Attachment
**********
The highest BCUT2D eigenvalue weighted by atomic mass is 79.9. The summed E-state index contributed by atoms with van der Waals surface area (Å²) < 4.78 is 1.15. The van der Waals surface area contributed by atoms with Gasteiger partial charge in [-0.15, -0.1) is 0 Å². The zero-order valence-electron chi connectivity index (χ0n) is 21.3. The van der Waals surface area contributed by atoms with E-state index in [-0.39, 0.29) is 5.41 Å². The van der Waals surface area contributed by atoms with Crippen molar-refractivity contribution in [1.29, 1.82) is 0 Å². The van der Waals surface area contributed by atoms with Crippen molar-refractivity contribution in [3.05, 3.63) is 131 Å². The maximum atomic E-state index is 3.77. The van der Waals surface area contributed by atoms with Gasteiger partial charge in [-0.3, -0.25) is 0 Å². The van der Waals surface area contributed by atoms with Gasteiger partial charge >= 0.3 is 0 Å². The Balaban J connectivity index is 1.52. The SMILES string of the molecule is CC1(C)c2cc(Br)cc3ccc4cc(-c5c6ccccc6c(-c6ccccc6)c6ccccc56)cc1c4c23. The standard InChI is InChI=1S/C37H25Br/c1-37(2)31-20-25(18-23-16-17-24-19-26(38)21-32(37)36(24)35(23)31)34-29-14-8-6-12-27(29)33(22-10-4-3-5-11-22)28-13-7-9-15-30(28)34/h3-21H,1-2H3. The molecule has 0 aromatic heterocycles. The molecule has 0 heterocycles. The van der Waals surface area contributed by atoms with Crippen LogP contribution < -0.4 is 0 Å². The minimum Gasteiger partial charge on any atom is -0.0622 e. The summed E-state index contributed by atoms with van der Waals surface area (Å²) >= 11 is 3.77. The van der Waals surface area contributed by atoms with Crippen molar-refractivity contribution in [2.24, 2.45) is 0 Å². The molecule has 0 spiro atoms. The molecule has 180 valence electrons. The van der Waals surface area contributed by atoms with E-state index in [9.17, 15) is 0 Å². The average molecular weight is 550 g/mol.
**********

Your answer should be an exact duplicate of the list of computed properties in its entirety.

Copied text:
The highest BCUT2D eigenvalue weighted by atomic mass is 79.9. The summed E-state index contributed by atoms with van der Waals surface area (Å²) < 4.78 is 1.15. The van der Waals surface area contributed by atoms with Gasteiger partial charge in [-0.15, -0.1) is 0 Å². The zero-order valence-electron chi connectivity index (χ0n) is 21.3. The van der Waals surface area contributed by atoms with E-state index in [-0.39, 0.29) is 5.41 Å². The van der Waals surface area contributed by atoms with Crippen molar-refractivity contribution in [1.29, 1.82) is 0 Å². The van der Waals surface area contributed by atoms with Crippen molar-refractivity contribution in [3.05, 3.63) is 131 Å². The maximum atomic E-state index is 3.77. The van der Waals surface area contributed by atoms with Gasteiger partial charge in [-0.3, -0.25) is 0 Å². The van der Waals surface area contributed by atoms with Gasteiger partial charge >= 0.3 is 0 Å². The Balaban J connectivity index is 1.52. The SMILES string of the molecule is CC1(C)c2cc(Br)cc3ccc4cc(-c5c6ccccc6c(-c6ccccc6)c6ccccc56)cc1c4c23. The standard InChI is InChI=1S/C37H25Br/c1-37(2)31-20-25(18-23-16-17-24-19-26(38)21-32(37)36(24)35(23)31)34-29-14-8-6-12-27(29)33(22-10-4-3-5-11-22)28-13-7-9-15-30(28)34/h3-21H,1-2H3. The molecule has 0 aromatic heterocycles. The molecule has 0 heterocycles. The van der Waals surface area contributed by atoms with Crippen LogP contribution < -0.4 is 0 Å². The minimum Gasteiger partial charge on any atom is -0.0622 e. The summed E-state index contributed by atoms with van der Waals surface area (Å²) >= 11 is 3.77. The van der Waals surface area contributed by atoms with Crippen molar-refractivity contribution in [2.24, 2.45) is 0 Å². The molecule has 0 spiro atoms. The molecule has 180 valence electrons. The van der Waals surface area contributed by atoms with E-state index in [9.17, 15) is 0 Å². The average molecular weight is 550 g/mol.